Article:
Meanwhile, thanks to the war, avant-garde artists from around the world were returning home in droves full of new and revolutionary ideas, dying to turn this cultural backwater upside down. Among the newcomers were two young and attractive abstract painters, Louisa Matthíasdóttir and Nína Tryggvadóttir, fresh from their studies in Paris. Erlendur suggested that Steinn model for Nína. Through Nína he soon met and modeled for Louisa. Before long Steinn and “his girls” were the talk of town.
In May 1940, the Allied occupation of Iceland began. Finally Iceland’s economy began to pick up steam. The same year Steinn’s third book of poems, Footprints in Sand (Fótspor í sandi) came out and was well received. For the first time he was earning a bit of money from his poetry. Meanwhile, Louisa was beginning to turn his life around. From now on some of his greatest poetry would be inspired by his deepening love and admiration for her. They even began to work on a book together based on his poem about a little country girl, Halla. Just as his fourth and most successful book of poetry to date, Journey without Destination (Ferð án fyrirheits), hit the stores – in December 1942 - Louisa went to New York to continue her studies. Not long after Nina joined her.
In 1943 Steinn’s brilliant satire about Hitler and the Nazis, The Tin Soldiers (Tindátarnir), superbly illustrated by Nína, came out. In 1948, he married his former girlfriend, Ásthildur Björnsdottir. The same year his masterpiece, Time and Water, was finally published securing his reputation as Iceland’s foremost modern poet. In 1955 Halldór Laxness, his mentor and ally, received the Nobel Prize for literature. Steinn Steinarr died three years later, on May 25, 1958. He was 49 years old. His widow, Ásthildur, died on July 18, 1998. She was 81. After Louisa died in the year 2000 the manuscript that they worked on together, Halla, was finally rediscovered and published. The book became Steinn Steinarr’s seventh and final book of poetry.
Steinn Steinarr is sometimes considered the first important Icelandic modernist poet, but he also had a good command of traditional Icelandic poetics. His poetry has aged surprisingly well. In fact it is in many ways more timely today than it was when it was written. One reason may be that his favorite theme, the struggle of the eternal loner/outsider against the entrenched tyranny of corrupt power, rings at least as true now as it did back in the 1930s and '40s. Another reason may be that Steinn’s works are a spin-off of one of the world’s great literary traditions: the poetry of the mediaeval Icelandic skalds, famed for their complex and riddling style, although Steinn was also one of the first Icelandic poets to move away from the dominance of strict meter and alliteration.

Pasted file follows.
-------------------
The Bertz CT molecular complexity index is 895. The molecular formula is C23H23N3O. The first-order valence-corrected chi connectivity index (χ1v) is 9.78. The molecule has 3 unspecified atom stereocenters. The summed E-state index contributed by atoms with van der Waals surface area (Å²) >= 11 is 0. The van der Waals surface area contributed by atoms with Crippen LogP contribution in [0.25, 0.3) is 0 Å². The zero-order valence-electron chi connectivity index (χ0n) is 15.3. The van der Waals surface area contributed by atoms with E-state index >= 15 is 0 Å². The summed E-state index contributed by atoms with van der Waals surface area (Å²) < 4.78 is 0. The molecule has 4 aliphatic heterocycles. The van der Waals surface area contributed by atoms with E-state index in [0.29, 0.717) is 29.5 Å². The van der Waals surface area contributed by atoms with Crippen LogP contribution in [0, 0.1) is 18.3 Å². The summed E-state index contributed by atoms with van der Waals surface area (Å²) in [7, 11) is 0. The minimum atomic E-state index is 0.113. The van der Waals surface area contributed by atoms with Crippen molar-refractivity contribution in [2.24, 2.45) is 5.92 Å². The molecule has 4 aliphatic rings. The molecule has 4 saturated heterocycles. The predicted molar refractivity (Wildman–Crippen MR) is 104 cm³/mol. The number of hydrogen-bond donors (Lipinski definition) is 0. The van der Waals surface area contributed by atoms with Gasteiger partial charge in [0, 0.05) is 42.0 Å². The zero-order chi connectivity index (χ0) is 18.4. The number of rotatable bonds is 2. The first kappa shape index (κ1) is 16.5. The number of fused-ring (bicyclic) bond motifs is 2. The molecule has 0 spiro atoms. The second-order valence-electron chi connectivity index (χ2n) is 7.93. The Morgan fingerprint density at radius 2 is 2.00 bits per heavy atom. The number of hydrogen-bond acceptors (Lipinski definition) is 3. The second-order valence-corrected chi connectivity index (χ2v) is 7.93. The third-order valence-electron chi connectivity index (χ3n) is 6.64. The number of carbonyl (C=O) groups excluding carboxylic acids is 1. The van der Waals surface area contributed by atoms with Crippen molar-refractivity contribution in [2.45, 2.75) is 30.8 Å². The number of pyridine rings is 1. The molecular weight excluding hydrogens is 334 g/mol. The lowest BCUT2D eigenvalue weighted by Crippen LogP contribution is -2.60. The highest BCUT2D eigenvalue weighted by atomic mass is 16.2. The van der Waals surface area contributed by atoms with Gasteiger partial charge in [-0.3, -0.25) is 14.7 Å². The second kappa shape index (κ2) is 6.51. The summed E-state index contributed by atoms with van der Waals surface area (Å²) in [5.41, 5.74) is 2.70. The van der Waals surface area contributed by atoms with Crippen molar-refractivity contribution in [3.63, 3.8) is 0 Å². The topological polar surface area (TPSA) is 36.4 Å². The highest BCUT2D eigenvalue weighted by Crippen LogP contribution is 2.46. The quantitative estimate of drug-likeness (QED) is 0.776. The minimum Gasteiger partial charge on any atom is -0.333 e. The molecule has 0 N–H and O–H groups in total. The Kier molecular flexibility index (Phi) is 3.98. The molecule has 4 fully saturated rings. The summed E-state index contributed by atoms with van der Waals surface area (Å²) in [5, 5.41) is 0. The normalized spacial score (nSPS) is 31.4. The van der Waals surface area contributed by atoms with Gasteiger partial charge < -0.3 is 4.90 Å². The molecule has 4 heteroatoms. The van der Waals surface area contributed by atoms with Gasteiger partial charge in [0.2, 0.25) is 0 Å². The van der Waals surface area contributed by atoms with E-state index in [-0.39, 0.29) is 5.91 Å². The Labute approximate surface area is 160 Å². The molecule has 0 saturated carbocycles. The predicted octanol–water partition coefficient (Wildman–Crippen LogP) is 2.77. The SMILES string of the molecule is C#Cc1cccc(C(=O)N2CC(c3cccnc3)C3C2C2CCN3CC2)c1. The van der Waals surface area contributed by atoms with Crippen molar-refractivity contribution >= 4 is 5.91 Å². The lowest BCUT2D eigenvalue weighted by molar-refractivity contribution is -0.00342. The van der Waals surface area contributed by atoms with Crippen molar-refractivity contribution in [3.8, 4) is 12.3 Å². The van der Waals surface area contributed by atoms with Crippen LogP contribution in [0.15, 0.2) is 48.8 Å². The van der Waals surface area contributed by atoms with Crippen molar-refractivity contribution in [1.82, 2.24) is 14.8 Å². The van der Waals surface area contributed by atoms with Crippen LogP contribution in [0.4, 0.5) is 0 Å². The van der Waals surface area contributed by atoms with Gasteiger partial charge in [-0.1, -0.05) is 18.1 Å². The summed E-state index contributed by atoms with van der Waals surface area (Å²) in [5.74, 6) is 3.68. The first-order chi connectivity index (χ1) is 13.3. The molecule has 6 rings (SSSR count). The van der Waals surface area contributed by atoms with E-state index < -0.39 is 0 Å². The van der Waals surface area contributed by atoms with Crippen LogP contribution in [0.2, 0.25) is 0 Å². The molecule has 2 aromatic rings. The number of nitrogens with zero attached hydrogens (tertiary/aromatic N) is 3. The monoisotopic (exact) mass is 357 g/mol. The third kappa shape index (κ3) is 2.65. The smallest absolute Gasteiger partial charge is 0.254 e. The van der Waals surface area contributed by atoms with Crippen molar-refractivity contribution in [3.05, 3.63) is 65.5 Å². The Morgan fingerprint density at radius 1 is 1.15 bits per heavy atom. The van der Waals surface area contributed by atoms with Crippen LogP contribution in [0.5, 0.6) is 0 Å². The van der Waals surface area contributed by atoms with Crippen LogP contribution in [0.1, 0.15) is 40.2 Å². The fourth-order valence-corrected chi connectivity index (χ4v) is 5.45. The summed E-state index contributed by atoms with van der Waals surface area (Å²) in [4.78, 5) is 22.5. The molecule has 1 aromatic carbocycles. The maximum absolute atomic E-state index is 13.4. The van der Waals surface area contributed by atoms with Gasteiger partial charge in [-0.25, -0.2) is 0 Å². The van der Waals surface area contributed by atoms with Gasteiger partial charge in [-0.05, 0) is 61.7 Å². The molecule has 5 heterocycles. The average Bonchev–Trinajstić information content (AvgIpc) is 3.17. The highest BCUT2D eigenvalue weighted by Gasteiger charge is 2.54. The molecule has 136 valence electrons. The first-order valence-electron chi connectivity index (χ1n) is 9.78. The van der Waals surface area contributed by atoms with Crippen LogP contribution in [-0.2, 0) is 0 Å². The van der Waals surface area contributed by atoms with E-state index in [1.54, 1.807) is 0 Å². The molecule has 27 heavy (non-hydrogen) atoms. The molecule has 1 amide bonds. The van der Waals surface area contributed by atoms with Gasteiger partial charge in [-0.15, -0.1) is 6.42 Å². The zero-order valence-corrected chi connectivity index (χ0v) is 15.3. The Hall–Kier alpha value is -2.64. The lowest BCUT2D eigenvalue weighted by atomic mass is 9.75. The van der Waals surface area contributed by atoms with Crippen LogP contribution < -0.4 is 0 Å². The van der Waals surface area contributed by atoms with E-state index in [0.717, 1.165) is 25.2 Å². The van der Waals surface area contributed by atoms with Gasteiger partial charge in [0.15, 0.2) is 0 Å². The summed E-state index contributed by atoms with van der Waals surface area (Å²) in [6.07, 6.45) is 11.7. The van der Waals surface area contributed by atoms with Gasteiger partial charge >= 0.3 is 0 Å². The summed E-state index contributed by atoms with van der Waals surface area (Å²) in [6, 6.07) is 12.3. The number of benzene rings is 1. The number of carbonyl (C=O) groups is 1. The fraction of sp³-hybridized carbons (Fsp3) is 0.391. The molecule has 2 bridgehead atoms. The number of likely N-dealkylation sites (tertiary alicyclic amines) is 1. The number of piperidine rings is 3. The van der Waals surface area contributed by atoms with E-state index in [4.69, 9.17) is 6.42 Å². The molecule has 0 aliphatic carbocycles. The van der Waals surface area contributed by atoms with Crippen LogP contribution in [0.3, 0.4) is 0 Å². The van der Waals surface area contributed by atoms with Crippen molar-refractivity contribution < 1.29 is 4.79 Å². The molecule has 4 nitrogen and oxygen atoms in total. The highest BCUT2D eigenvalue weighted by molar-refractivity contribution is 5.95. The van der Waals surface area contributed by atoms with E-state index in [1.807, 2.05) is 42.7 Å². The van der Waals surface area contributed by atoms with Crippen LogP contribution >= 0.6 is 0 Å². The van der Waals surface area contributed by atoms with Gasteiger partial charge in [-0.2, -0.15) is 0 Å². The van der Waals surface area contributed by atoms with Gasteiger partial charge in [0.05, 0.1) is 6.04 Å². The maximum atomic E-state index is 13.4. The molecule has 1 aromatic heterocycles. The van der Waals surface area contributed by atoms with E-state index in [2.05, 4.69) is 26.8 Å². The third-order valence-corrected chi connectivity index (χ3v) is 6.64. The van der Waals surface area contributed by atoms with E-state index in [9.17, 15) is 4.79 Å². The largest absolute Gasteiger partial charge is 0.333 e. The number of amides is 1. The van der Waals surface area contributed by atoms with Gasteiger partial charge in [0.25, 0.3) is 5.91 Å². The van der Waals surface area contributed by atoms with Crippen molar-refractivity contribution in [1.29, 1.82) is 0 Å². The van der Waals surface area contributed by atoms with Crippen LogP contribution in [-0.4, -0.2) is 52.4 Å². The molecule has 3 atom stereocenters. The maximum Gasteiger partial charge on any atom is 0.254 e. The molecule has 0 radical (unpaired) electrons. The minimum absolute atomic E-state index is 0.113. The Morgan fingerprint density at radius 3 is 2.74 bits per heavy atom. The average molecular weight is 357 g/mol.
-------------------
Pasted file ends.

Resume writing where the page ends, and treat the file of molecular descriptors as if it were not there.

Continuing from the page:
Examples of style
Here is a well known stanza from one of his works (VI 1):
Lífs um angurs víðan vang víst ég ganginn herði, eikin spanga, í þitt fang oft mig langa gerði.
Across life's broad plain of grief I surely quickened my pace; oh lady, in your embrace often I did long to be.
This is not only a perfect imitation of the style of the rímur, with the sometimes inherent repetitiveness of syntax and the circumlocutions known as kenningar (the word for "lady" in the original is a traditional kenning component literally denoting an oak tree, though the skaldic device of the heiti happens to be absent here), but it has just that little bit of its author's own invention to make it art in its own right too.
Another stanza actually makes the whole point clear (I 4):
Þó ég meini þetta og hitt, þér ég reyna vil að segja: þú ert eina yndið mitt unz ég seinast fer að deyja.
Although I mean this and that, I want to try to tell you: you alone are my darling until at last I die.
Here there are no poetical circumlocutions, just ice-cold irony.
Steinn Steinarr's best known work is The Time and the Water, of which the following is the first part.
Tíminn er eins og vatnið, og vatnið er kalt og djúpt eins og vitund mín sjálfs.
Og tíminn er eins og mynd, sem er máluð af vatninu og mér til hálfs.
Og tíminn og vatnið renna veglaust til þurrðar inn í vitund mín sjálfs.
(Quoted from ljod.is)
Time is like the water, and the water is cold and deep like my own consciousness.
And time is like a picture, which is painted of water, half of it by me.
And time and the water flow trackless to extinction into my own consciousness.
(Translation by Marshall Brement)